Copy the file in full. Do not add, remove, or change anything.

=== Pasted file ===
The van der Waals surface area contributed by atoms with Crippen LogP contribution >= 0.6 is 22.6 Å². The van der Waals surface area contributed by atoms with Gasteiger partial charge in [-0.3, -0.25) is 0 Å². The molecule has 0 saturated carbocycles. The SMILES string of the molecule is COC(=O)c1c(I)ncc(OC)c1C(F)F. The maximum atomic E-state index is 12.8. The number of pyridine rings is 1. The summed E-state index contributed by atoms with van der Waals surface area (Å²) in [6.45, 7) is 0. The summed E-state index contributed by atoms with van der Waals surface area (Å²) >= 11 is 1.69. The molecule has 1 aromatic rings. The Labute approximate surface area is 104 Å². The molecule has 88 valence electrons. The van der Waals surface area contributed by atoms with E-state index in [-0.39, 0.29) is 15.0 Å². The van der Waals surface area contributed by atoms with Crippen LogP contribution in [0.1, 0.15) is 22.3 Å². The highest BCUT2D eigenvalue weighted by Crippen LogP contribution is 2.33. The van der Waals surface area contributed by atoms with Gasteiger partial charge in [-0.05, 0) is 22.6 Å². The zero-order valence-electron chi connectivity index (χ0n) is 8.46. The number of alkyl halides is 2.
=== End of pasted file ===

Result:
The van der Waals surface area contributed by atoms with Crippen LogP contribution >= 0.6 is 22.6 Å². The van der Waals surface area contributed by atoms with Gasteiger partial charge in [-0.3, -0.25) is 0 Å². The molecule has 0 saturated carbocycles. The SMILES string of the molecule is COC(=O)c1c(I)ncc(OC)c1C(F)F. The maximum atomic E-state index is 12.8. The number of pyridine rings is 1. The summed E-state index contributed by atoms with van der Waals surface area (Å²) in [6.45, 7) is 0. The summed E-state index contributed by atoms with van der Waals surface area (Å²) >= 11 is 1.69. The molecule has 1 aromatic rings. The Labute approximate surface area is 104 Å². The molecule has 88 valence electrons. The van der Waals surface area contributed by atoms with E-state index in [-0.39, 0.29) is 15.0 Å². The van der Waals surface area contributed by atoms with Crippen LogP contribution in [0.1, 0.15) is 22.3 Å². The highest BCUT2D eigenvalue weighted by Crippen LogP contribution is 2.33. The van der Waals surface area contributed by atoms with Gasteiger partial charge in [-0.05, 0) is 22.6 Å². The zero-order valence-electron chi connectivity index (χ0n) is 8.46. The number of alkyl halides is 2.